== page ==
I’d really like to have my own, but I already had been given a Park Tool stand and I can only use one at a time . . .

    If anyone wants to build their own, let me know and I’ll send you some details.

  • fleetwood

    Very cool. I’ve been looking at getting a bike stand. Maybe I’ll give this a shot.

    One question: is it top heavy at all with the bike on it?

  • maddslacker

    @Fleetwood Due to the length of the arm (18″) and the diagonal length of the base (34″) and the pipe clamp being set in a few inches from the end of the arm, the weight of the bike is almost exactly centered over the plywood base.

    That being said, as I mentioned, if I did it again I would probably use 1″ pipe for the vertical, with the corresponding flange and elbow. I would also maybe go with sturdier plywood, as on mine the corner where the vertical pipe attached flexes up a tiny bit. I was trying to not have to buy a full sheet of plywood, cut it, and then have leftovers.

    On my completely flat garage or basement floor it works fine, and these are really just nit-picky observations.

  • bikenut1

    great job!! i always wondered how hard it would be to do one. pretty darn easy with instructions like that. defiantly like the price differance. and i am with you on the rotating part.

  • kcrushz

    … now if someone can post a “How to build a 2-bike indoor stand” …

  • maddslacker

    That’s easy:
    Use a 4′ by 4′ base and mount the 1″ x 60″ vertical pipe in the middle.
    On top, instead of the elbow, attach a t-connector and two cross arms with two pipe clamps.

  • UniballLenny

    Yes! This will be built as soon as I get home! Thanks so much! Love all the detailed instructions. Keep ’em coming!

  • jasonrhoads

    I have a nice bike stand from Northern Tool Supply (Item# 193023). It’s not something they advertise in store, but they will ship to store for free and it arrives in a week. It’s 49.99 +tax. I like it a lot and work on my bike (specialized hard rock disc) along with my family bikes and neighborhood bikes for the kids. I just can’t get my wife’s ‘other’ bike an ’80’s model Huffy cruiser.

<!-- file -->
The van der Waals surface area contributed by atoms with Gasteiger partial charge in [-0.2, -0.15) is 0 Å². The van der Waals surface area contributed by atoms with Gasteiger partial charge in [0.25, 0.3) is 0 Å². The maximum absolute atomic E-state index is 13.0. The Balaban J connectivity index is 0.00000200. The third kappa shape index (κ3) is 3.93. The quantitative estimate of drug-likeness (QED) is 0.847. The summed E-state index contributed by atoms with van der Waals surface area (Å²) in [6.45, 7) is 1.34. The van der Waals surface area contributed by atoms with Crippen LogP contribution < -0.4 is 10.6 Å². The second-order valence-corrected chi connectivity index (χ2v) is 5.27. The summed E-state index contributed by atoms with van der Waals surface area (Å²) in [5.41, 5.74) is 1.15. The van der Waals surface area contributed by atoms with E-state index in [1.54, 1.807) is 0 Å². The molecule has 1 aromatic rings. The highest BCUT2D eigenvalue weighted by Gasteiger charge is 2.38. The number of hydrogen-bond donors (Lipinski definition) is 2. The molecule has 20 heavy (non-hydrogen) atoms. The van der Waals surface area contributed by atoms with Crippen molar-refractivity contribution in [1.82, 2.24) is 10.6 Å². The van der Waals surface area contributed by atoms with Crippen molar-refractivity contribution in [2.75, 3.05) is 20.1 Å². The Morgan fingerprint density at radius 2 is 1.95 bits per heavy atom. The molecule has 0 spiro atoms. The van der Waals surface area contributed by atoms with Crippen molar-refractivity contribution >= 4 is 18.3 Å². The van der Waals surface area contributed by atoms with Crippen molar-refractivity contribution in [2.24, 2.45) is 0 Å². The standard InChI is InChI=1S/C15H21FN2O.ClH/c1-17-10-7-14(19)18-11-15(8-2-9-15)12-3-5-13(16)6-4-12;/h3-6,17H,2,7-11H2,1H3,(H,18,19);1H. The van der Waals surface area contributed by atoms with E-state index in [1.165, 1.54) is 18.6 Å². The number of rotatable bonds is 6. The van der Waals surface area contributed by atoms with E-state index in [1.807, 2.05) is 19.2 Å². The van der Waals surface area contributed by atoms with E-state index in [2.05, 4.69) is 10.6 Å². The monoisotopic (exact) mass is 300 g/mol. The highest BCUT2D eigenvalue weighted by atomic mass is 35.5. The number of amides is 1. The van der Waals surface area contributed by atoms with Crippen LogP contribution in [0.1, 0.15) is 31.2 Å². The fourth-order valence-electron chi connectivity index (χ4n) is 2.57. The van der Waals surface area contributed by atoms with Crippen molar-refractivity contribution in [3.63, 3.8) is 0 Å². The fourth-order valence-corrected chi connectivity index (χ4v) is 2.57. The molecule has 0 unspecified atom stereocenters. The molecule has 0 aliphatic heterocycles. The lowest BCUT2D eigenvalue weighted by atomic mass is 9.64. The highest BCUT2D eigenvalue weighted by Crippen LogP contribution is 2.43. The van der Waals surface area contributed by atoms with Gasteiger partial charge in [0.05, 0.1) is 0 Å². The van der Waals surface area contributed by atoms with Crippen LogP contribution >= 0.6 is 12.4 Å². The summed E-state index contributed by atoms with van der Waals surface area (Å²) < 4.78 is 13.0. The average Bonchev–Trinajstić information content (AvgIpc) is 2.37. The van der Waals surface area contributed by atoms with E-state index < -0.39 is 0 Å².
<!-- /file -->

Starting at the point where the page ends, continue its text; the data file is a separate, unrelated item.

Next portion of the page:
• jasonrhoads

    So far so good. There are some plastic bits to it so i’m careful getting it loaded.

  • barrygxnz

    Excellent work!
    My first attempt used a 1/2″x24″ pipe and a 3/4″x1/2″ 90, (as HD didn’t have a 3/4″ x 18″ piece of pipe), and a 1/2″ pipe clamp. That proved to be a fail, as the clamp didn’t have enough meat on it to hold the blocks parallel when clamped to the seatpost.
    Bought a 3/4″ clamp and a 3/4″x12″ nipple, (still no 18″) and all good now.

  • nygbrad

    Great idea. I took it and made a work stand for my brothers truck. Mounted a steel plate behind the access panel and used mostly the same materials you did.

    Rack 1

    Rack 2

  • VTR996

    I made one very much like this awhile back; I used 1″ pipe, and the long pipe is only 36″, because I use it clamped in my vise. The vise can rotate both vertically and on the horizontal plane. After I drilled and shaped the wooden blocks, I used an old inner tube for padding.It still works pretty good.

  • Jarrett.morgan

    These are some great tips. I have needed a stand for awhile now and this will make so much easier.

  • bdmiller001

    Just finished building it and it works great, ran maintenance and cleaned the chain. Thanks for the great idea.